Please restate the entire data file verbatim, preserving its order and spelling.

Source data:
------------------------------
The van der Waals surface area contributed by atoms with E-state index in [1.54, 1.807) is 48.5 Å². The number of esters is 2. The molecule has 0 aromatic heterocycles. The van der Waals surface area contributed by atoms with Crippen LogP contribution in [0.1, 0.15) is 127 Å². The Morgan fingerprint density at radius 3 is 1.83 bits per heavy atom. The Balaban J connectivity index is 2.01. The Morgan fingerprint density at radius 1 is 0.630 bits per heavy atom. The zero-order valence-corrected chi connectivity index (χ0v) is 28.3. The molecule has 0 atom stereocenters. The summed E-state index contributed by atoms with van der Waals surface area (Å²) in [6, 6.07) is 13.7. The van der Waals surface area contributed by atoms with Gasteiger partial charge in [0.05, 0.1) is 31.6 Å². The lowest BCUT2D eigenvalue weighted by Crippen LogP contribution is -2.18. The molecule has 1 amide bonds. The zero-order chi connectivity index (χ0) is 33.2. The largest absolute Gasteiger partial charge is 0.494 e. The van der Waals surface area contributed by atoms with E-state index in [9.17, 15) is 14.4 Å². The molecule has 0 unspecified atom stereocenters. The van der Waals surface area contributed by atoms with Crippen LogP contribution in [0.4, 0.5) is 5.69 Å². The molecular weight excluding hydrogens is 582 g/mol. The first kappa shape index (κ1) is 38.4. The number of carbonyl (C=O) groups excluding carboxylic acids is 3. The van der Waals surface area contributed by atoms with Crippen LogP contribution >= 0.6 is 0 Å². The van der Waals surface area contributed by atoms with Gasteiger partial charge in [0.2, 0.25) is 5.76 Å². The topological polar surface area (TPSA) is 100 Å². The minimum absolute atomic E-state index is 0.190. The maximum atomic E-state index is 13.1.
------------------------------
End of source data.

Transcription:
The van der Waals surface area contributed by atoms with E-state index in [1.54, 1.807) is 48.5 Å². The number of esters is 2. The molecule has 0 aromatic heterocycles. The van der Waals surface area contributed by atoms with Crippen LogP contribution in [0.1, 0.15) is 127 Å². The Morgan fingerprint density at radius 3 is 1.83 bits per heavy atom. The Balaban J connectivity index is 2.01. The Morgan fingerprint density at radius 1 is 0.630 bits per heavy atom. The zero-order valence-corrected chi connectivity index (χ0v) is 28.3. The molecule has 0 atom stereocenters. The summed E-state index contributed by atoms with van der Waals surface area (Å²) in [6, 6.07) is 13.7. The van der Waals surface area contributed by atoms with Gasteiger partial charge in [0.05, 0.1) is 31.6 Å². The lowest BCUT2D eigenvalue weighted by Crippen LogP contribution is -2.18. The molecule has 1 amide bonds. The zero-order chi connectivity index (χ0) is 33.2. The largest absolute Gasteiger partial charge is 0.494 e. The van der Waals surface area contributed by atoms with E-state index in [9.17, 15) is 14.4 Å². The molecule has 0 unspecified atom stereocenters. The van der Waals surface area contributed by atoms with Crippen LogP contribution in [0.4, 0.5) is 5.69 Å². The molecular weight excluding hydrogens is 582 g/mol. The first kappa shape index (κ1) is 38.4. The number of carbonyl (C=O) groups excluding carboxylic acids is 3. The van der Waals surface area contributed by atoms with Crippen LogP contribution >= 0.6 is 0 Å². The van der Waals surface area contributed by atoms with Gasteiger partial charge in [0.2, 0.25) is 5.76 Å². The topological polar surface area (TPSA) is 100 Å². The minimum absolute atomic E-state index is 0.190. The maximum atomic E-state index is 13.1.